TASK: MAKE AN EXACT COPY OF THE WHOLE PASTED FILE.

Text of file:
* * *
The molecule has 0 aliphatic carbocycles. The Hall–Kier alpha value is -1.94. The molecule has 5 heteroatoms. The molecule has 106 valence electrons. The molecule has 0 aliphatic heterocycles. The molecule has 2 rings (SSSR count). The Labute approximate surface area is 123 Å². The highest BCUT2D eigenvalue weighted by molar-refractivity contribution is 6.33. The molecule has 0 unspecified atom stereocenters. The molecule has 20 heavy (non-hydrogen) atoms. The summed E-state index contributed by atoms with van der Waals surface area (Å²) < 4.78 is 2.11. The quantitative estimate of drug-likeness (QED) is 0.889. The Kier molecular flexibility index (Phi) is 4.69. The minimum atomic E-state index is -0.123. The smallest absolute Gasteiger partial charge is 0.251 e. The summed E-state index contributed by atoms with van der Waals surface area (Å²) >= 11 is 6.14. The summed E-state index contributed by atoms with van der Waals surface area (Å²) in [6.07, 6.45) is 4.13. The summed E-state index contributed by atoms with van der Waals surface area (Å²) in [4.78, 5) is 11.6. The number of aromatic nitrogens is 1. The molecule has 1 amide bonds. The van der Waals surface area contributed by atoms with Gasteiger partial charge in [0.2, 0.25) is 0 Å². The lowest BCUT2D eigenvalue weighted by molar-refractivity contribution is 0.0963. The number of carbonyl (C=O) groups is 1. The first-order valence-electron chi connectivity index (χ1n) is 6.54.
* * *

The molecule has 0 aliphatic carbocycles. The Hall–Kier alpha value is -1.94. The molecule has 5 heteroatoms. The molecule has 106 valence electrons. The molecule has 0 aliphatic heterocycles. The molecule has 2 rings (SSSR count). The Labute approximate surface area is 123 Å². The highest BCUT2D eigenvalue weighted by molar-refractivity contribution is 6.33. The molecule has 0 unspecified atom stereocenters. The molecule has 20 heavy (non-hydrogen) atoms. The summed E-state index contributed by atoms with van der Waals surface area (Å²) < 4.78 is 2.11. The quantitative estimate of drug-likeness (QED) is 0.889. The Kier molecular flexibility index (Phi) is 4.69. The minimum atomic E-state index is -0.123. The smallest absolute Gasteiger partial charge is 0.251 e. The summed E-state index contributed by atoms with van der Waals surface area (Å²) >= 11 is 6.14. The summed E-state index contributed by atoms with van der Waals surface area (Å²) in [6.07, 6.45) is 4.13. The summed E-state index contributed by atoms with van der Waals surface area (Å²) in [4.78, 5) is 11.6. The number of aromatic nitrogens is 1. The molecule has 1 amide bonds. The van der Waals surface area contributed by atoms with Gasteiger partial charge in [0.2, 0.25) is 0 Å². The lowest BCUT2D eigenvalue weighted by molar-refractivity contribution is 0.0963. The number of carbonyl (C=O) groups is 1. The first-order valence-electron chi connectivity index (χ1n) is 6.54.